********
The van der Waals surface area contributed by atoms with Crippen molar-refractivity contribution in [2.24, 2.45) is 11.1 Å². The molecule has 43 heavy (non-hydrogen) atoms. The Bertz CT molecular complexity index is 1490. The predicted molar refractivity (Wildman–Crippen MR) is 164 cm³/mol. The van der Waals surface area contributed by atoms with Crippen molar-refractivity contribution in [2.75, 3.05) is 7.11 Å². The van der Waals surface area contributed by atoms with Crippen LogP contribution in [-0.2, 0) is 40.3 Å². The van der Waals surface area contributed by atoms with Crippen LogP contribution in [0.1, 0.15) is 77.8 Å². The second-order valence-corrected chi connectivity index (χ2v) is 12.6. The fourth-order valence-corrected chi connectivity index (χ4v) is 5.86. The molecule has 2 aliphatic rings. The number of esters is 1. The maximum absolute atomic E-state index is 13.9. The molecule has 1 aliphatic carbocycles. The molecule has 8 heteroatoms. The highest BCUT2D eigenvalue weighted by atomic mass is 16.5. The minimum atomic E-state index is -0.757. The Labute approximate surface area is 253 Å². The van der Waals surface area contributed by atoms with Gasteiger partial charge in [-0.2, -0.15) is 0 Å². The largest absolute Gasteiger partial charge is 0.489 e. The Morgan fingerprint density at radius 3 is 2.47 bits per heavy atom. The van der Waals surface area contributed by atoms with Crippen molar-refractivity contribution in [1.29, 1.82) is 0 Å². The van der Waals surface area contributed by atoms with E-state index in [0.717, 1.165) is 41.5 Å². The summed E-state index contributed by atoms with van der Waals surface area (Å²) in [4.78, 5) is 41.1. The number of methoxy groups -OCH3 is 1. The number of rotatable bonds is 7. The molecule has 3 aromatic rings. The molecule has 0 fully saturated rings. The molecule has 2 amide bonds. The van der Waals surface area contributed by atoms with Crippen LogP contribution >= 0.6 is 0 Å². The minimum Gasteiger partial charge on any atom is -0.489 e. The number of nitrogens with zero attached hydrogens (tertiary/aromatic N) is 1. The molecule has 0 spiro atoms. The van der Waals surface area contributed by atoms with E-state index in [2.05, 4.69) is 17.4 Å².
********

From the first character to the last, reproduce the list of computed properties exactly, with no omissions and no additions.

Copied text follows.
The van der Waals surface area contributed by atoms with Crippen molar-refractivity contribution in [2.24, 2.45) is 11.1 Å². The molecule has 43 heavy (non-hydrogen) atoms. The Bertz CT molecular complexity index is 1490. The predicted molar refractivity (Wildman–Crippen MR) is 164 cm³/mol. The van der Waals surface area contributed by atoms with Crippen molar-refractivity contribution in [2.75, 3.05) is 7.11 Å². The van der Waals surface area contributed by atoms with Crippen LogP contribution in [-0.2, 0) is 40.3 Å². The van der Waals surface area contributed by atoms with Crippen LogP contribution in [0.1, 0.15) is 77.8 Å². The second-order valence-corrected chi connectivity index (χ2v) is 12.6. The fourth-order valence-corrected chi connectivity index (χ4v) is 5.86. The molecule has 2 aliphatic rings. The number of esters is 1. The maximum absolute atomic E-state index is 13.9. The molecule has 1 aliphatic carbocycles. The molecule has 8 heteroatoms. The highest BCUT2D eigenvalue weighted by atomic mass is 16.5. The minimum atomic E-state index is -0.757. The Labute approximate surface area is 253 Å². The van der Waals surface area contributed by atoms with Gasteiger partial charge in [-0.2, -0.15) is 0 Å². The largest absolute Gasteiger partial charge is 0.489 e. The Morgan fingerprint density at radius 3 is 2.47 bits per heavy atom. The van der Waals surface area contributed by atoms with Crippen molar-refractivity contribution in [1.29, 1.82) is 0 Å². The van der Waals surface area contributed by atoms with E-state index in [0.717, 1.165) is 41.5 Å². The summed E-state index contributed by atoms with van der Waals surface area (Å²) in [4.78, 5) is 41.1. The number of methoxy groups -OCH3 is 1. The number of rotatable bonds is 7. The molecule has 3 aromatic rings. The molecule has 0 fully saturated rings. The molecule has 2 amide bonds. The van der Waals surface area contributed by atoms with Crippen LogP contribution >= 0.6 is 0 Å². The minimum Gasteiger partial charge on any atom is -0.489 e. The number of nitrogens with zero attached hydrogens (tertiary/aromatic N) is 1. The molecule has 0 spiro atoms. The van der Waals surface area contributed by atoms with E-state index in [2.05, 4.69) is 17.4 Å².